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Journal of Craniovertebral Junction and Spine
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EDITORIAL
Year : 2017  |  Volume : 8  |  Issue : 1  |  Page : 1-2  

Is Chiari a “formation” or a “malformation?”


Department of Neurosurgery, King Edward Memorial Hospital and Seth G.S. Medical College, Parel, Mumbai, Maharashtra, India

Date of Web Publication9-Feb-2017

Correspondence Address:
Atul Goel
Department of Neurosurgery, King Edward Memorial Hospital and Seth G.S. Medical College, Parel, Mumbai - 400 012, Maharashtra
India
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Source of Support: None, Conflict of Interest: None


DOI: 10.4103/0974-8237.199881

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How to cite this article:
Goel A. Is Chiari a “formation” or a “malformation?”. J Craniovert Jun Spine 2017;8:1-2

How to cite this URL:
Goel A. Is Chiari a “formation” or a “malformation?”. J Craniovert Jun Spine [serial online] 2017 [cited 2020 Mar 28];8:1-2. Available from: http://www.jcvjs.com/text.asp?2017/8/1/1/199881

Look deep into nature – you will understand everything better – Einstein

If you can't explain it simply, you don't understand it well enough. – Einstein

Nature has its own incorrigible ways,

Unseen and protective,

Behind a cloak of invisibility!

Unveil the cape,

Therein lays elucidation of all mystery!



In the year 2004, we discussed that a host of soft tissue and bone malformations of the craniocervical junction that includes short neck, torticollis, Klippel–Feil abnormality, assimilation of atlas, C2–C3 fusion, and platybasia are a protective natural response to long-standing atlantoaxial instability.[1],[2] Recently, we introduced the term “short head” and identified that the short head (meaning thereby-short clivus and short vertical height of posterior cranial fossa) and short neck are both simultaneous and proportional.[3],[4] It is now realized that the entire spine length is vertically shortened, and the spinal canal is transversely widened. Essentially, the responsive bone and soft tissue alterations are an attempt by the Nature to reduce the length of the spinal and cranial canal or neural highway designed for the traverse of brainstem and spinal cord. Accordingly, the clivus length/posterior cranial fossa height and neck and spine height are reduced by a variety of bone fusions. We have discussed earlier, the open-close door pattern of movements of bifid posterior arch of atlas on flexion and extension of neck and its role as a natural decompressive laminectomy. The bifid arch of atlas also assists in widening the spinal canal at the level of atlas.[5] Os-odontoideum appears to be a self-bone section designed to avoid injury to the craniocervical cord on neck flexion.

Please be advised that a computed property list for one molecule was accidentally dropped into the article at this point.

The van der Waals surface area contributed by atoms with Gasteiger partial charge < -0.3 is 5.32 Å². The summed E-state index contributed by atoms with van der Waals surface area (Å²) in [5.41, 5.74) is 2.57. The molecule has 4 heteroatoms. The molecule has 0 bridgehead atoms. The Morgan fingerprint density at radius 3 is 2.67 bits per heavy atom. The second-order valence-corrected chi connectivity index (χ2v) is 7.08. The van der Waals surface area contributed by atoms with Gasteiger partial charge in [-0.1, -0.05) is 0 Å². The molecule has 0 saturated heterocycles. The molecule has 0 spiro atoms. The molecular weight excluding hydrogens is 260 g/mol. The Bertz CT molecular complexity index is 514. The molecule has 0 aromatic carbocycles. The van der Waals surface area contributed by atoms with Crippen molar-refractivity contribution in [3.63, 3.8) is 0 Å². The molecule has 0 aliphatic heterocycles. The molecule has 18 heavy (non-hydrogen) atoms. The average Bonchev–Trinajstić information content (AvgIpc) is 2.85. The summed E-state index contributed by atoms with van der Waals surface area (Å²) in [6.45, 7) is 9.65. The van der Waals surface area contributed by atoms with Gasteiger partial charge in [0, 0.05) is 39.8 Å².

Neural changes include reduction in thickness or atrophy of the spinal cord and brainstem-cerebellum. In addition, there occurs an increase in the length of the neural structures. The angulations of the brainstem and spinal cord change. The net effect is that the longer-thinner brainstem-spinal cord traverses a shorter distance, a process that minimizes the stretch of the indenting odontoid process.

This miracle of nature can be explained by simple physics. It is easier to snap a taut tense rope than a loose one. In a taut cable, the added tension adds stress, which brings the cable closer to breaking point on the application of a small force. In case, the rope is loose the momentum of the same force will get dissipated throughout the cable and will be unable to have enough impact to snap it. The bone fusions provide a stress-free traverse to the cord thus making it “loose” in the spinal canal and able to withstand a lot more injury; then, it would have been able to if it had been taut and draped over the unfused vertebral bodies.